Friday, September 25, 2015

EPA’s fondness for high-end furniture costs taxpayers $92 million

EPA’s fondness for high-end furniture costs taxpayers $92 million


The federal agency that has the job of protecting the environment doesn’t seem to have too much concern for trees, at least the ones cut down to make furniture.

The Environmental Protection Agency over the past decade has spent a whopping $92.4 million to purchase, rent, install and store office furniture ranging from fancy hickory chairs and a hexagonal wooden table, worth thousands of dollars each, to a simple drawer to store pencils that cost $813.57.

The furniture shopping sprees equaled about $6,000 for every one of the agency’s 15,492 employees, according to federal spending data made public by the government watchdog OpenTheBooks.com.

And the EPA doesn’t buy just any old office furniture. Most of the agency’s contracts are with Michigan-based retailer Herman Miller Inc. According to the contracts, the EPA spent $48.4 million on furnishings from the retailer known for its high-end, modern furniture designs.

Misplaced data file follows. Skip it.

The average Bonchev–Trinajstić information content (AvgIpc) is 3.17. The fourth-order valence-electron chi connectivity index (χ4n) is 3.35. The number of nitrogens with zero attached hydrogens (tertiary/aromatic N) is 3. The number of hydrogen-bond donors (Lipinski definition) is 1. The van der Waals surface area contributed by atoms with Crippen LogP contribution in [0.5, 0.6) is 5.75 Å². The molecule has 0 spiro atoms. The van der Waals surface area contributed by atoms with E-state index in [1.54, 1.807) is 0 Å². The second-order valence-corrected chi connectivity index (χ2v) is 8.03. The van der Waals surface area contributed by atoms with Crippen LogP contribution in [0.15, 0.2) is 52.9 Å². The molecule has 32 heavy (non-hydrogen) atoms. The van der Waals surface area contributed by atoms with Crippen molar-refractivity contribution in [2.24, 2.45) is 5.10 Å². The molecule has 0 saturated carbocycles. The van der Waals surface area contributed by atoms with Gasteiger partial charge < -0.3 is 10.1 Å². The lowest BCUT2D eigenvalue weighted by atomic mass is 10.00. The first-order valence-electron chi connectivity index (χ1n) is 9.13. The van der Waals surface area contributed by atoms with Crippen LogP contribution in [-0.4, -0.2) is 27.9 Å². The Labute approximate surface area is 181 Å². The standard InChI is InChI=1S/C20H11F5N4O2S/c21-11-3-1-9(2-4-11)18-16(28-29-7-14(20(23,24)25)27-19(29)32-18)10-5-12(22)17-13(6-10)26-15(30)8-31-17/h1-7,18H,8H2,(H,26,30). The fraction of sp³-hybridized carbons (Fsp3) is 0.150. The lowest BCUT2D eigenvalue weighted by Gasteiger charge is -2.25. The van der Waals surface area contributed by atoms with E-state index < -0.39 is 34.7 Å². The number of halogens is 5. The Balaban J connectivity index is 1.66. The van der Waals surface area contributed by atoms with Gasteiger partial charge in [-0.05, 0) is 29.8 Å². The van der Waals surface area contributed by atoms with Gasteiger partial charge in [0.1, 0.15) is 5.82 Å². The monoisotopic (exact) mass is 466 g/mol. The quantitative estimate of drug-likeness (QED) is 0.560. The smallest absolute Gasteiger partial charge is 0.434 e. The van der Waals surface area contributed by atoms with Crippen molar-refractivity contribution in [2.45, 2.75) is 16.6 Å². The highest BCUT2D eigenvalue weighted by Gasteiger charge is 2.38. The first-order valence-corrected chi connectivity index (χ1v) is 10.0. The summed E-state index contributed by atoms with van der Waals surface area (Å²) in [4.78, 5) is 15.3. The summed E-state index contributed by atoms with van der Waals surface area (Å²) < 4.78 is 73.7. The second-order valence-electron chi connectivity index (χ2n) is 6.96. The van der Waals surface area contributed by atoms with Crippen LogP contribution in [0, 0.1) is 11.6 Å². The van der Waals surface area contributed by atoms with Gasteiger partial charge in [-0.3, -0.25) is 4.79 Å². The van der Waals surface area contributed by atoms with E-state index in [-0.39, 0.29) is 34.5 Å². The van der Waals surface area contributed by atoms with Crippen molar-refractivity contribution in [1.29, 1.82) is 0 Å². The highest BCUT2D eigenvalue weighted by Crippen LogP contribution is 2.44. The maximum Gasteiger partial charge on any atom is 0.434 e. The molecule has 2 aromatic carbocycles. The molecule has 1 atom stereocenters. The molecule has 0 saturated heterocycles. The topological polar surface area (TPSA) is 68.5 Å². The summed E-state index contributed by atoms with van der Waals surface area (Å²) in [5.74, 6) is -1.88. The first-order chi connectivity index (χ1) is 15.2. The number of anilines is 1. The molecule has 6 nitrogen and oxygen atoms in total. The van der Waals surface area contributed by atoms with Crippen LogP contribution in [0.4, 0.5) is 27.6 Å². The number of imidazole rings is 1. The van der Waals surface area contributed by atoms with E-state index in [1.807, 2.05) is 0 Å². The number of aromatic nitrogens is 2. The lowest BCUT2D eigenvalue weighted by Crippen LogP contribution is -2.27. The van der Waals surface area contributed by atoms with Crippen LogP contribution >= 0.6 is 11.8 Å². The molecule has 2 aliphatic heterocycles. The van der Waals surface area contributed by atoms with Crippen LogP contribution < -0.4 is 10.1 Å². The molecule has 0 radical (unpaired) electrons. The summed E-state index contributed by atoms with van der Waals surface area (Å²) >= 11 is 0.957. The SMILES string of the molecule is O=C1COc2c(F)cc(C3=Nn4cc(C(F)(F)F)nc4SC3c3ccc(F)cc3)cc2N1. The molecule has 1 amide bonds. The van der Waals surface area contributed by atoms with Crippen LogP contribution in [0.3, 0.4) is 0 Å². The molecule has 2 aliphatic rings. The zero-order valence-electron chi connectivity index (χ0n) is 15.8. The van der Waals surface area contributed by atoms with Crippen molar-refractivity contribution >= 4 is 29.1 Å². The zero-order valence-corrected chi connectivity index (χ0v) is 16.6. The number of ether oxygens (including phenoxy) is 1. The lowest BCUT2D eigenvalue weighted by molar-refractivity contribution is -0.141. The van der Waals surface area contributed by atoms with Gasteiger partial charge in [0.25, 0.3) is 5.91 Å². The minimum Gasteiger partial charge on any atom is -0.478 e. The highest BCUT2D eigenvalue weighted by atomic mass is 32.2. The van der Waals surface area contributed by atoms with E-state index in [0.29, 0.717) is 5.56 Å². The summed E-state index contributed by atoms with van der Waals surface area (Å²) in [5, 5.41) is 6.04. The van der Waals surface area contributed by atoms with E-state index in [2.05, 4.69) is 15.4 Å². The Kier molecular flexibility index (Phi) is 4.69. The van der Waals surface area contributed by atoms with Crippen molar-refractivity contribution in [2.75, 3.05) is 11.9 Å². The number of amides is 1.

Just one of Herman Miller’s “Aeron” office chairs retails for nearly $730 on the store’s website. The EPA has spent tens of thousands of dollars to purchase and install those types of chairs in its offices.

The agency also paid another high-end retailer, Knoll Inc., nearly $5 million for furnishings. Knoll is known for its specialized modern furnishings, and 40 of its designs are on permanent display in the Museum of Modern Art in New York.

“While private companies and citizens face more and more hardship from government regulation, the EPA literally sits in the easy chair,” said Adam Andrzejewski, founder of OpenTheBooks.com. “The EPA can’t relate to the financial hardships regular Americans face. It’s Herman Miller furniture for the bureaucrats, but Ikea for the taxpayers.”

For spending tens of millions of dollars to furnish federal buildings like Wall Street hedge fund offices at taxpayers’ expense, the EPA wins this week’s Golden Hammer, a weekly distinction awarded by The Washington Times highlighting the most egregious examples of wasteful federal spending.